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LDS on verge of making more history

An international spotlight the LDS Church has enjoyed during the year is expected to fade as activities celebrating the 150th anniversary of the Mormon pioneer migration to the West draw to a close.

But the year isn't quite over yet. And President Gordon B. Hinckley suggests newsworthy announcements will emerge during the church's 167th Semiannual General Conference this weekend as the focus on the church shifts from a celebration of its past to the work that is ahead.President Hinckley said he plans to address the church's humanitarian work Sunday. On Saturday evening, he has an announcement planned during an address to the church's priesthood.

"We're doing some things that we haven't said much about but we've spent a lot of time on - I think something of great significance in terms of our people," he said during an interview Wednesday.

Whatever the announcement might be, it is postured to be the punctuation mark on a year where The Church of Jesus Christ of Latter-day Saints has had a heightened public profile.

Much of the publicity focused on this summer's re-creation of the wagon train Brigham Young led that brought the first Mormon pioneer settlers into the Salt Lake Valley in 1847. The uniqueness of the event and President Hinckley's availability to the media combined to bring unprecedented attention to the church.

"I think we have had a wonderful year," President Hinckley said. "I think the whole church has been awakened to a realization of the strength and power and vision and faith of those who have gone before us. It has had a very salutary effect on members of the church. It has been a good thing, and I'm grateful that it's turned out so well."

The church's 19th-century history is an integral part of the story of America's westward expansion. Colonies established by Brigham Young stretched hundreds of miles north of the church's headquarters in Salt Lake City and as far south as Mexico. Mormon pioneers sailed around the cape to the Bay area of California ahead of prospectors who would drive their wagons to the West Coast in the gold rush of 1849.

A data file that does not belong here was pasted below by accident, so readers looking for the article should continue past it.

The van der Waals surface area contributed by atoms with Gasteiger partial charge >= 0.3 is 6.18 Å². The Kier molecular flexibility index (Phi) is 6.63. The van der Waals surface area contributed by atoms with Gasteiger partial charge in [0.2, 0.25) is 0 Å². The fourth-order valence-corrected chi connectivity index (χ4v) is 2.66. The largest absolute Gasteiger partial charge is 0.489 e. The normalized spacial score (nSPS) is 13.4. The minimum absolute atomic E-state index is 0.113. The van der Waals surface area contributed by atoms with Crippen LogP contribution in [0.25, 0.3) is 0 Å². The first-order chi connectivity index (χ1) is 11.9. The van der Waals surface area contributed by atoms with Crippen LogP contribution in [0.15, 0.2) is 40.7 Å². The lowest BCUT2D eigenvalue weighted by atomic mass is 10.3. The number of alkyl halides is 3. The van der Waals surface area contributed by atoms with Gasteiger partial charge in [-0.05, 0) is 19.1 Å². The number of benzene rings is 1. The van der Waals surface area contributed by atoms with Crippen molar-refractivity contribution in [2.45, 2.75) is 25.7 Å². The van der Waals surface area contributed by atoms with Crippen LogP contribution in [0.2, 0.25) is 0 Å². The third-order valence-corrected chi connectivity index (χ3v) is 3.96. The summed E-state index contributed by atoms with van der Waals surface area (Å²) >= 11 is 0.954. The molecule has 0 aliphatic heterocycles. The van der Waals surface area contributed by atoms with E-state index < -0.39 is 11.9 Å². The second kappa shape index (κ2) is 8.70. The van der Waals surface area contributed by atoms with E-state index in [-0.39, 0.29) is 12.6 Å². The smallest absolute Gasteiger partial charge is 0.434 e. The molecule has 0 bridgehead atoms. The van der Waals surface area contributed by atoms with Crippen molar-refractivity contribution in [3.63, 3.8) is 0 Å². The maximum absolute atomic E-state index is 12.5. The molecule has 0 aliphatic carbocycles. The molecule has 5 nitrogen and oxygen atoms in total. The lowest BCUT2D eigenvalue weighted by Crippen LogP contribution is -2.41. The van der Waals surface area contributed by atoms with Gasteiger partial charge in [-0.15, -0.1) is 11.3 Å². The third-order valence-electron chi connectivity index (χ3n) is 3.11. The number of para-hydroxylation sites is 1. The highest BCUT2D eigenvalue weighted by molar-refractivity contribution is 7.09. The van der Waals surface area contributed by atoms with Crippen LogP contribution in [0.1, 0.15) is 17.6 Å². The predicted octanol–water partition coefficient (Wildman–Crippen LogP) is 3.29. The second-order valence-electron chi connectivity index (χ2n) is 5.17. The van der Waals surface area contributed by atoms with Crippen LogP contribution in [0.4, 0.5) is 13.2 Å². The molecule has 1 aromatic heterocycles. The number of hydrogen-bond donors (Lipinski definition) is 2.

"The commemoration of the arrival of our people in this valley has been dramatic. It's been newsworthy in every respect. The wagon train that has come across from Winter Quarters (Iowa) to this valley has been a dramatic thing. Many other things have been dramatic. It's a significant occasion - 150 years of pioneering, really. So there's been a news opportunity there.

"I don't suppose we'll have quite as much (attention) again for some while, but I would hope the press would always have an interest in us. I think we have something to offer - something of significance to offer the people of the nation and the world - and I would hope that they would be receptive to those things," President Hinckley said.

One of the first things President Hinckley did after being ordained as president of the church March 12, 1995, was hold a press conference. Reporters have found him to be accessible since and were well-primed to seek him out for interviews during the sesquicentennial season. As the church's leader, he considers news interviews to be part of his responsibility.

"It's an interesting thing to speak to the press. Of course, you always wonder how you did and how it's going to turn out, and so on. But you just do your best and recognize that these are people who are trying to do their job and do it well. They are conscientious. They're sincere. They want to do the right thing, and it's your responsibility to make that as easy for them as you can," he said.